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What it Means to be a Latino Journalist

Great story today on being a Latino Journalist. Good work by Ruben Navarrette Jr. at the San Diego Union-Tribune.
The call brought to mind a lunch I had about five years ago with a veteran columnist in Washington. It was right before I started this column, and the veteran offered some advice -- and then offered his sympathies.

"It must be very difficult," he said, "to constantly feel as if you have to serve a constituency."

What he meant was that, as a Latino columnist, I must feel as though I have to advance the views of Latino organizations and Latino elected officials, both of which, in his experience, tended to lean to the left.

Actually, I responded, if there is a constituency (and I'm not sure there is), I'm not sure I'm up to the task of serving it. Latino leaders and I disagree on immigration enforcement, bilingual education, affirmative action, capital punishment, school vouchers and privatizing Social Security. And that's just for starters.

Besides, the most demanding constituencies out there aren't ethnic or racial, but ideological. The far left and the far right seem to agree on only one thing: They want 100 percent of the population to agree with them 100 percent of the time. Ideologues don't read columns for information so they know what to think as much as for affirmation of what they already believe.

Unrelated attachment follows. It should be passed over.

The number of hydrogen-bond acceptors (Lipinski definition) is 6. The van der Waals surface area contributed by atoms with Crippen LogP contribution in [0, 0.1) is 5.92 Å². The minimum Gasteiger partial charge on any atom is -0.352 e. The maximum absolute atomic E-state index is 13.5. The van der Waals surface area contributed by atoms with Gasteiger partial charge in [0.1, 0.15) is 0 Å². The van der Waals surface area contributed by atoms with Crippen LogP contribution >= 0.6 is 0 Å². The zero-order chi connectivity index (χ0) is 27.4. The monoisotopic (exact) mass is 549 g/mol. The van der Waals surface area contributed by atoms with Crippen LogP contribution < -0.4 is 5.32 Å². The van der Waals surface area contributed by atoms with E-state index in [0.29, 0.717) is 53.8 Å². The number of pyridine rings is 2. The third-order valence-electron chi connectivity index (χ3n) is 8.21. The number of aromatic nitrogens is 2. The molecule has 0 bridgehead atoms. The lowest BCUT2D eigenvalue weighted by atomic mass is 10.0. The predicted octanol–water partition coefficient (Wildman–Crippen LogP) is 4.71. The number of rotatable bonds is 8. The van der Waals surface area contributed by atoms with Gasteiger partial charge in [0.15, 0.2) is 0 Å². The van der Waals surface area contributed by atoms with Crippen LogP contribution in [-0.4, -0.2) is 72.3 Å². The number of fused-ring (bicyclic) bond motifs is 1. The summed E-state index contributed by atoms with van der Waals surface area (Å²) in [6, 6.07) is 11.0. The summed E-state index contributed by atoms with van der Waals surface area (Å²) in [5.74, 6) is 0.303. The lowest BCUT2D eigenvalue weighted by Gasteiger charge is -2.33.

This doesn't have a thing to do with being Latino. It has to do with being human and living in an era when the politics are all-or-nothing.

Which is not to say that Latino journalists don't bring a unique and valuable perspective to reporting on the news and offering commentary. It's often the case that they do, and the profession -- and, by extension, the country -- is better for it.

Their ethnicity doesn't completely define them. At least it shouldn't. But like one's social class, educational background or a small town upbringing, it's something that helps form the lens through which they see the issues of the day.

Their ethnicity doesn't completely define them. At least it shouldn't. But like one's social class, educational background or a small town upbringing, it's something that helps form the lens through which they see the issues of the day.
Read the rest here.


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